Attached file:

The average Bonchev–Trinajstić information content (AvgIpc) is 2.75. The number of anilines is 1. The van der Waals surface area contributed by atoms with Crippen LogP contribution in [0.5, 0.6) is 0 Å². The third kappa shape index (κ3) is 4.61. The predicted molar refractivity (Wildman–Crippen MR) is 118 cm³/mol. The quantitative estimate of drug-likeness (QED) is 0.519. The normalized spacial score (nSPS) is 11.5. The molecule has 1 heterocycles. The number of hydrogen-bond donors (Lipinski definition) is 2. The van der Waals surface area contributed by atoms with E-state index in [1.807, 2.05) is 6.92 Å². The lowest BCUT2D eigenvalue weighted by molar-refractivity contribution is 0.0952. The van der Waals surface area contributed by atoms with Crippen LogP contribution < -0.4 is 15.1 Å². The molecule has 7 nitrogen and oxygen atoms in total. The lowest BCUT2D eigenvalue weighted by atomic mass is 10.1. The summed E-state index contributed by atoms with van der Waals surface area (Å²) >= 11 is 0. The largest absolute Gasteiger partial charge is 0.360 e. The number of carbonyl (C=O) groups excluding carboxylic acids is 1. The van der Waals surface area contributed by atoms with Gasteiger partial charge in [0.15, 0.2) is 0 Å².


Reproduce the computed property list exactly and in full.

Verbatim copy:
The average Bonchev–Trinajstić information content (AvgIpc) is 2.75. The number of anilines is 1. The van der Waals surface area contributed by atoms with Crippen LogP contribution in [0.5, 0.6) is 0 Å². The third kappa shape index (κ3) is 4.61. The predicted molar refractivity (Wildman–Crippen MR) is 118 cm³/mol. The quantitative estimate of drug-likeness (QED) is 0.519. The normalized spacial score (nSPS) is 11.5. The molecule has 1 heterocycles. The number of hydrogen-bond donors (Lipinski definition) is 2. The van der Waals surface area contributed by atoms with E-state index in [1.807, 2.05) is 6.92 Å². The lowest BCUT2D eigenvalue weighted by molar-refractivity contribution is 0.0952. The van der Waals surface area contributed by atoms with Crippen LogP contribution < -0.4 is 15.1 Å². The molecule has 7 nitrogen and oxygen atoms in total. The lowest BCUT2D eigenvalue weighted by atomic mass is 10.1. The summed E-state index contributed by atoms with van der Waals surface area (Å²) >= 11 is 0. The largest absolute Gasteiger partial charge is 0.360 e. The number of carbonyl (C=O) groups excluding carboxylic acids is 1. The van der Waals surface area contributed by atoms with Gasteiger partial charge in [0.15, 0.2) is 0 Å².